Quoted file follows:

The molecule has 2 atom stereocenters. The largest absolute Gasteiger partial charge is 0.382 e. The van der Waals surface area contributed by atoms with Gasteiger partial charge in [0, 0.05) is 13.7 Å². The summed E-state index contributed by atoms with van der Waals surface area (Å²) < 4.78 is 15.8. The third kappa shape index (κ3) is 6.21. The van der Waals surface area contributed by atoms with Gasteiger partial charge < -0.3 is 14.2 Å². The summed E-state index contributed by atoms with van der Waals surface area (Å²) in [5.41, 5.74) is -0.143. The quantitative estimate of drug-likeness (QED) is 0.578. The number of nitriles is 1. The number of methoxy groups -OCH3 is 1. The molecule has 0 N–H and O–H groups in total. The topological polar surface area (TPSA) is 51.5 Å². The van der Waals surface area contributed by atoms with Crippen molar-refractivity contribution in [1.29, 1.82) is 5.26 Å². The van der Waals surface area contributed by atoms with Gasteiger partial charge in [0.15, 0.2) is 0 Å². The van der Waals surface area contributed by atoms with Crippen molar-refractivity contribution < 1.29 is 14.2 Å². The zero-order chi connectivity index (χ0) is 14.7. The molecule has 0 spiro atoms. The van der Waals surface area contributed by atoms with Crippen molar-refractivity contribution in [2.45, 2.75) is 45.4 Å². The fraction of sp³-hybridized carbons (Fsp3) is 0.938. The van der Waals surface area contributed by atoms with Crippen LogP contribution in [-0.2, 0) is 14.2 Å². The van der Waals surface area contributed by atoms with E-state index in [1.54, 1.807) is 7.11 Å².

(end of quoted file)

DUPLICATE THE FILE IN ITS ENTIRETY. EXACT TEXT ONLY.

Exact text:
The molecule has 2 atom stereocenters. The largest absolute Gasteiger partial charge is 0.382 e. The van der Waals surface area contributed by atoms with Gasteiger partial charge in [0, 0.05) is 13.7 Å². The summed E-state index contributed by atoms with van der Waals surface area (Å²) < 4.78 is 15.8. The third kappa shape index (κ3) is 6.21. The van der Waals surface area contributed by atoms with Gasteiger partial charge < -0.3 is 14.2 Å². The summed E-state index contributed by atoms with van der Waals surface area (Å²) in [5.41, 5.74) is -0.143. The quantitative estimate of drug-likeness (QED) is 0.578. The number of nitriles is 1. The number of methoxy groups -OCH3 is 1. The molecule has 0 N–H and O–H groups in total. The topological polar surface area (TPSA) is 51.5 Å². The van der Waals surface area contributed by atoms with Crippen molar-refractivity contribution in [1.29, 1.82) is 5.26 Å². The van der Waals surface area contributed by atoms with Gasteiger partial charge in [0.15, 0.2) is 0 Å². The van der Waals surface area contributed by atoms with Crippen molar-refractivity contribution < 1.29 is 14.2 Å². The zero-order chi connectivity index (χ0) is 14.7. The molecule has 0 spiro atoms. The van der Waals surface area contributed by atoms with Crippen molar-refractivity contribution in [2.45, 2.75) is 45.4 Å². The fraction of sp³-hybridized carbons (Fsp3) is 0.938. The van der Waals surface area contributed by atoms with Crippen LogP contribution in [-0.2, 0) is 14.2 Å². The van der Waals surface area contributed by atoms with E-state index in [1.54, 1.807) is 7.11 Å².